Thanks @sky-knight, I've been observing these little issues for awhile. I would actually like to be able to "safely" allow outside unifi devices to communicate with the cloud key that's beind NGFW. I've been considering using client MAC address restrictions, but as I'm guessing you had a solid handle on this . . . any thoughts? Brillant to put the CK on it's own policy.

  4. #4
    Untangle Ninja sky-knight's Avatar
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    MAC addresses do not persist past the first router, this method doesn't work over the Internet.

    There is no way to differentiate device types over the Internet at large. Publicly exposed services must defend themselves, if you don't trust the controller to do so you have no choice but to wrap it in a VPN.

    This is what mTLS was designed to mitigate... but Ubiquity needs to update their junk to use it... everything should be mTLS in this space by now... but it isn't.
    Rob Sandling, BS:SWE, MCP
    NexgenAppliances.com
    Phone: 866-794-8879 x201
    Email: support@nexgenappliances.com

  5. #5
    Untangler
    Join Date
    Jul 2019
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    Default

    Quote Originally Posted by sky-knight View Post
    MAC addresses do not persist past the first router, this method doesn't work over the Internet.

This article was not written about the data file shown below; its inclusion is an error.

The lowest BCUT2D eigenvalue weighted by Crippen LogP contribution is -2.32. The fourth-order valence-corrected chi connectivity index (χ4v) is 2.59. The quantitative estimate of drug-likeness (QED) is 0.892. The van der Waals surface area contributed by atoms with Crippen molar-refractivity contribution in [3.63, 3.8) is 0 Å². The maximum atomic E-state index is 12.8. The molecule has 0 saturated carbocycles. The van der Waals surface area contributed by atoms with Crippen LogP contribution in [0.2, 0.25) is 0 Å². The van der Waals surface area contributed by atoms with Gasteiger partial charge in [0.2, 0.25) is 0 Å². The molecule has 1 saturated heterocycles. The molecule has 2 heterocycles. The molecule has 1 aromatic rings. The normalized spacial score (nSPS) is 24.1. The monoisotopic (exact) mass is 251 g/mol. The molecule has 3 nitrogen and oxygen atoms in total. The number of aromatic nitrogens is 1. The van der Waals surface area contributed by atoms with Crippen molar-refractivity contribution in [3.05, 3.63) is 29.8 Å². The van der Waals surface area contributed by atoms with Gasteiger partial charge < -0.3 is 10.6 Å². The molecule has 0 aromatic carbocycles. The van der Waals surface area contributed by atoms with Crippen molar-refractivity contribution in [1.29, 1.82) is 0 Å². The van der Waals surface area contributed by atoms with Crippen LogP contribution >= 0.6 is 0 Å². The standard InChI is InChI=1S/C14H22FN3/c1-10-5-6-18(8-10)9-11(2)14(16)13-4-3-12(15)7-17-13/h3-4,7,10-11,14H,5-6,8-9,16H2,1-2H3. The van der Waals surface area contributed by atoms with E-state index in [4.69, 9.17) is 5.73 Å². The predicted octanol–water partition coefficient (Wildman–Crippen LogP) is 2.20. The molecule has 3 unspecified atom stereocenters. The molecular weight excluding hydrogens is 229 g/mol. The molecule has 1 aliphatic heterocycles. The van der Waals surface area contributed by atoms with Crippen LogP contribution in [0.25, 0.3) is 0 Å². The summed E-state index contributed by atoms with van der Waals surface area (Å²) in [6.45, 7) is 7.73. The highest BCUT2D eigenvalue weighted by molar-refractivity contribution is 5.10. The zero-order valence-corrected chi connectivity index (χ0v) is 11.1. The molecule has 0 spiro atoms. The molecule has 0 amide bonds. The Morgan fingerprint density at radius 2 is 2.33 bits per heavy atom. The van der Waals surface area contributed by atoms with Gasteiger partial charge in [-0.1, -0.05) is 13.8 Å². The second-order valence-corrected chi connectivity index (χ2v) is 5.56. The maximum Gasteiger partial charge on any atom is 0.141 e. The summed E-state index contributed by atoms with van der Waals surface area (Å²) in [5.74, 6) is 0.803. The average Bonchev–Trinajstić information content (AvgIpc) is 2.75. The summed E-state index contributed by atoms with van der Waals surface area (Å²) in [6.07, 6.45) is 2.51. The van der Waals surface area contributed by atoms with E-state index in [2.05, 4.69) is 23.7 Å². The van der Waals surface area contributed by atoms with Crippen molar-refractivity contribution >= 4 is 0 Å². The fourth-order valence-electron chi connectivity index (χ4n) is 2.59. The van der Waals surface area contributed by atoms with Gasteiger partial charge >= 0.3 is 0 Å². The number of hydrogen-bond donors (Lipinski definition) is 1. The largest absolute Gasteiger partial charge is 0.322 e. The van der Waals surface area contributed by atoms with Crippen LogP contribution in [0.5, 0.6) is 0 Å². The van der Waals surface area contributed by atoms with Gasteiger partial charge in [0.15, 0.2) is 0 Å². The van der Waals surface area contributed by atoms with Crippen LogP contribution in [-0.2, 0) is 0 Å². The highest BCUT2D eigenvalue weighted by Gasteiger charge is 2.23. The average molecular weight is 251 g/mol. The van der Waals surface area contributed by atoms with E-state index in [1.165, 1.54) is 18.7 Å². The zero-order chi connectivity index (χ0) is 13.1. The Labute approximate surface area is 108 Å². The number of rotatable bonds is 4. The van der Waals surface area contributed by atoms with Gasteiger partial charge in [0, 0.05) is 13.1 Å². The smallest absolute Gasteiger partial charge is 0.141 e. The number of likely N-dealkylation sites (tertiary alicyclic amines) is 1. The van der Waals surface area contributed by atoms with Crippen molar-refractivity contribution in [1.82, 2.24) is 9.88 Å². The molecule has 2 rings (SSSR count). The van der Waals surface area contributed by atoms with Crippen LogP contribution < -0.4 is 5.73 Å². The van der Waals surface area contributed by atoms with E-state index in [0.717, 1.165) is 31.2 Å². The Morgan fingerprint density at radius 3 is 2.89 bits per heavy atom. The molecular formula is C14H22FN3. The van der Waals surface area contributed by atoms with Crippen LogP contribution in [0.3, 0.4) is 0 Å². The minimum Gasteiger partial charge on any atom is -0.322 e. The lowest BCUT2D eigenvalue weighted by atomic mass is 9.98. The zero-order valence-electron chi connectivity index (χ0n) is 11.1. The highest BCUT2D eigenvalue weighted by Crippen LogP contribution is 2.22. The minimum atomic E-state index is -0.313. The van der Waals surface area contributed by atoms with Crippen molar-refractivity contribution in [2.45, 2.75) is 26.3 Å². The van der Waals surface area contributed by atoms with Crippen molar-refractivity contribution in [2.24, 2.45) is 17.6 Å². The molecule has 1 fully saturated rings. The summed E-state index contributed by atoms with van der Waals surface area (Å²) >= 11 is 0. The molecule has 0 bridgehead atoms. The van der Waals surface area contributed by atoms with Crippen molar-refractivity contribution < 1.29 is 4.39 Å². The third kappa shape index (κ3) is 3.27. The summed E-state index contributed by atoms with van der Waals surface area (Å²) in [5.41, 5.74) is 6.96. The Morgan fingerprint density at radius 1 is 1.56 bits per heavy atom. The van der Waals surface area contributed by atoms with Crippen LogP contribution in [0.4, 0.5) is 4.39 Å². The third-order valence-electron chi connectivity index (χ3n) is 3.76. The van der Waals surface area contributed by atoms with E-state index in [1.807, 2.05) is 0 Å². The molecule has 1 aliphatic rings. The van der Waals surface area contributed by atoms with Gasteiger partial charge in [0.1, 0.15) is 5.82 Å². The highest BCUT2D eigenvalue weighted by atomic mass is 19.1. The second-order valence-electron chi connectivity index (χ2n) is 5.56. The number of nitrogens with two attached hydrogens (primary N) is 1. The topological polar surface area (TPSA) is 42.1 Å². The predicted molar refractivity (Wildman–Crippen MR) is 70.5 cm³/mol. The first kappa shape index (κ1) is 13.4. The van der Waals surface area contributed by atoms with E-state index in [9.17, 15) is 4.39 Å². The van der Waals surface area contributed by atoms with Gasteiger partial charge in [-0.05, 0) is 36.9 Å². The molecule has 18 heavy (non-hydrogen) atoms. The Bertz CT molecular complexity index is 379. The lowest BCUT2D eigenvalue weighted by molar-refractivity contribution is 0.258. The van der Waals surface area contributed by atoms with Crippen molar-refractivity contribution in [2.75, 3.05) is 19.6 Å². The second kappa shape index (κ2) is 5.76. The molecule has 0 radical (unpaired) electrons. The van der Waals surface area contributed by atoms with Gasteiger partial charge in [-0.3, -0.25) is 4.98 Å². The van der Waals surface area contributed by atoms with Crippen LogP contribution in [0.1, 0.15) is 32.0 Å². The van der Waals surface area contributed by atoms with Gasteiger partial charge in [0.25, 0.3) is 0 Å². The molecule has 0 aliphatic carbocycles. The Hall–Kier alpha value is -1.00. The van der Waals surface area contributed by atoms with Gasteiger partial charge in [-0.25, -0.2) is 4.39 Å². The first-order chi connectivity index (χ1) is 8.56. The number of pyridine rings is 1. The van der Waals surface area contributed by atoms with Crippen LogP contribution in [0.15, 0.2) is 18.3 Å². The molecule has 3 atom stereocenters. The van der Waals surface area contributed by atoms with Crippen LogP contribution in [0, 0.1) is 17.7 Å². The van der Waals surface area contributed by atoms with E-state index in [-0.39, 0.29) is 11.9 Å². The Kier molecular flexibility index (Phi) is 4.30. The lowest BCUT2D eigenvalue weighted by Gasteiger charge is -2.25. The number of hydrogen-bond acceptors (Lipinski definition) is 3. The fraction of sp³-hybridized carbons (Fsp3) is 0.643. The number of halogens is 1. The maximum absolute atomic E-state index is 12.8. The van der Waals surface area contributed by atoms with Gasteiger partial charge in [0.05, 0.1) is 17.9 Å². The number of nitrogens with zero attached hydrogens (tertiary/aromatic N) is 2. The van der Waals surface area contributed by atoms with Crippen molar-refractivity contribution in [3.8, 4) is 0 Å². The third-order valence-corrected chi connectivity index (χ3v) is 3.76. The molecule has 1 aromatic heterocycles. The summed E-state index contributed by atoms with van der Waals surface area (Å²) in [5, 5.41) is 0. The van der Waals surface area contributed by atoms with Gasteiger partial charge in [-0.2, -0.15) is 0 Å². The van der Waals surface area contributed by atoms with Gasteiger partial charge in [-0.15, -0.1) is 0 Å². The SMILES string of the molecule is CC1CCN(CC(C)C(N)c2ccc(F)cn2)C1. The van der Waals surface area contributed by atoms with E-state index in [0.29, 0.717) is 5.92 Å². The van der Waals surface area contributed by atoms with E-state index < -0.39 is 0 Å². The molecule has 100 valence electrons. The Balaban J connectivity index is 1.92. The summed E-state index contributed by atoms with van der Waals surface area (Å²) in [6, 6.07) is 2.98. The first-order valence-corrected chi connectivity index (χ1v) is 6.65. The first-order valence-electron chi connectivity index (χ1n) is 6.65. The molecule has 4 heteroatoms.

There is no way to differentiate device types over the Internet at large. Publicly exposed services must defend themselves, if you don't trust the controller to do so you have no choice but to wrap it in a VPN.
    @sky-knight,
    Thanks. Very helpful education. Thanks for your contribution to this form. As for trusting the cloud key . . . after this year of unifi 6.x firmware- no way. I'll install physical cloud keys at all the other sites instead. Much cheaper than allowing a breach.

  6. #6
    Untangle Ninja sky-knight's Avatar
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    Quote Originally Posted by junglechuck View Post
    @sky-knight,
    Thanks. Very helpful education. Thanks for your contribution to this form. As for trusting the cloud key . . . after this year of unifi 6.x firmware- no way. I'll install physical cloud keys at all the other sites instead. Much cheaper than allowing a breach.
    That's one of the reasons why I like Unifi so much... you can still do a local controller, keep it offline, VPN to the network and work from there.

    As for the breaches, I just rotate my ui.com account's password and TOTP token quarterly. I haven't had any problems with cloud access.

    Of course if you have anything on VLAN1 other than your Unifi gear itself... you're not really any safer, because a BOT on a workstation can get at the controller anyway.
    Rob Sandling, BS:SWE, MCP
    NexgenAppliances.com
    Phone: 866-794-8879 x201
    Email: support@nexgenappliances.com